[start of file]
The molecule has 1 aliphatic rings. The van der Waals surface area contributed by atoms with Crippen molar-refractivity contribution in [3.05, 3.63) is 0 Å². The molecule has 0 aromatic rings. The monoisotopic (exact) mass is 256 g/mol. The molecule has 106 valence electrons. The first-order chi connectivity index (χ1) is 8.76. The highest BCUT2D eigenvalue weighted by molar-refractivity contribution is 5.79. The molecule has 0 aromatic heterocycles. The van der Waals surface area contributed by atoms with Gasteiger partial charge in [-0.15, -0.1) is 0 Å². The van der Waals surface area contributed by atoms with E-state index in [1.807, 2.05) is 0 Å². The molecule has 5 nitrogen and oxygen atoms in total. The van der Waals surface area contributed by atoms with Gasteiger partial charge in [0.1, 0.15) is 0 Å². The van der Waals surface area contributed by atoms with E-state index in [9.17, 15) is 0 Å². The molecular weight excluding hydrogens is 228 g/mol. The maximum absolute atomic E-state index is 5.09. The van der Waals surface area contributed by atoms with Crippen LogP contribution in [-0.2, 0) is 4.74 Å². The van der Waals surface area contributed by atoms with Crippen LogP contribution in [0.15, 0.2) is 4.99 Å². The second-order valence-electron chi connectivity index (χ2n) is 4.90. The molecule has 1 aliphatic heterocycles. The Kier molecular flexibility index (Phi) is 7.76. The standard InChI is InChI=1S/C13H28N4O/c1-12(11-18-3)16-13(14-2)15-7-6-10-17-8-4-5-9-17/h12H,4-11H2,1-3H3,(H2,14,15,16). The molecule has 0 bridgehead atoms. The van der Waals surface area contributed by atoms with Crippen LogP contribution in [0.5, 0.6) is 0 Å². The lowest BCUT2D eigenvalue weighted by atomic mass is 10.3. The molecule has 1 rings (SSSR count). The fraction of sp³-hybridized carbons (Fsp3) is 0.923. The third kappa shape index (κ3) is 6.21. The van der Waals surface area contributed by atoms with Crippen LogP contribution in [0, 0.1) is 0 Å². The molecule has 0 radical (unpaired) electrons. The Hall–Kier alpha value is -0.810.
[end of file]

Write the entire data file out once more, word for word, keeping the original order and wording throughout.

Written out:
The molecule has 1 aliphatic rings. The van der Waals surface area contributed by atoms with Crippen molar-refractivity contribution in [3.05, 3.63) is 0 Å². The molecule has 0 aromatic rings. The monoisotopic (exact) mass is 256 g/mol. The molecule has 106 valence electrons. The first-order chi connectivity index (χ1) is 8.76. The highest BCUT2D eigenvalue weighted by molar-refractivity contribution is 5.79. The molecule has 0 aromatic heterocycles. The van der Waals surface area contributed by atoms with Gasteiger partial charge in [-0.15, -0.1) is 0 Å². The van der Waals surface area contributed by atoms with E-state index in [1.807, 2.05) is 0 Å². The molecule has 5 nitrogen and oxygen atoms in total. The van der Waals surface area contributed by atoms with Gasteiger partial charge in [0.1, 0.15) is 0 Å². The van der Waals surface area contributed by atoms with E-state index in [9.17, 15) is 0 Å². The molecular weight excluding hydrogens is 228 g/mol. The maximum absolute atomic E-state index is 5.09. The van der Waals surface area contributed by atoms with Crippen LogP contribution in [-0.2, 0) is 4.74 Å². The van der Waals surface area contributed by atoms with Crippen LogP contribution in [0.15, 0.2) is 4.99 Å². The second-order valence-electron chi connectivity index (χ2n) is 4.90. The molecule has 1 aliphatic heterocycles. The Kier molecular flexibility index (Phi) is 7.76. The standard InChI is InChI=1S/C13H28N4O/c1-12(11-18-3)16-13(14-2)15-7-6-10-17-8-4-5-9-17/h12H,4-11H2,1-3H3,(H2,14,15,16). The molecule has 0 bridgehead atoms. The van der Waals surface area contributed by atoms with Crippen LogP contribution in [0.5, 0.6) is 0 Å². The lowest BCUT2D eigenvalue weighted by atomic mass is 10.3. The molecule has 1 rings (SSSR count). The fraction of sp³-hybridized carbons (Fsp3) is 0.923. The third kappa shape index (κ3) is 6.21. The van der Waals surface area contributed by atoms with Crippen LogP contribution in [0, 0.1) is 0 Å². The molecule has 0 radical (unpaired) electrons. The Hall–Kier alpha value is -0.810.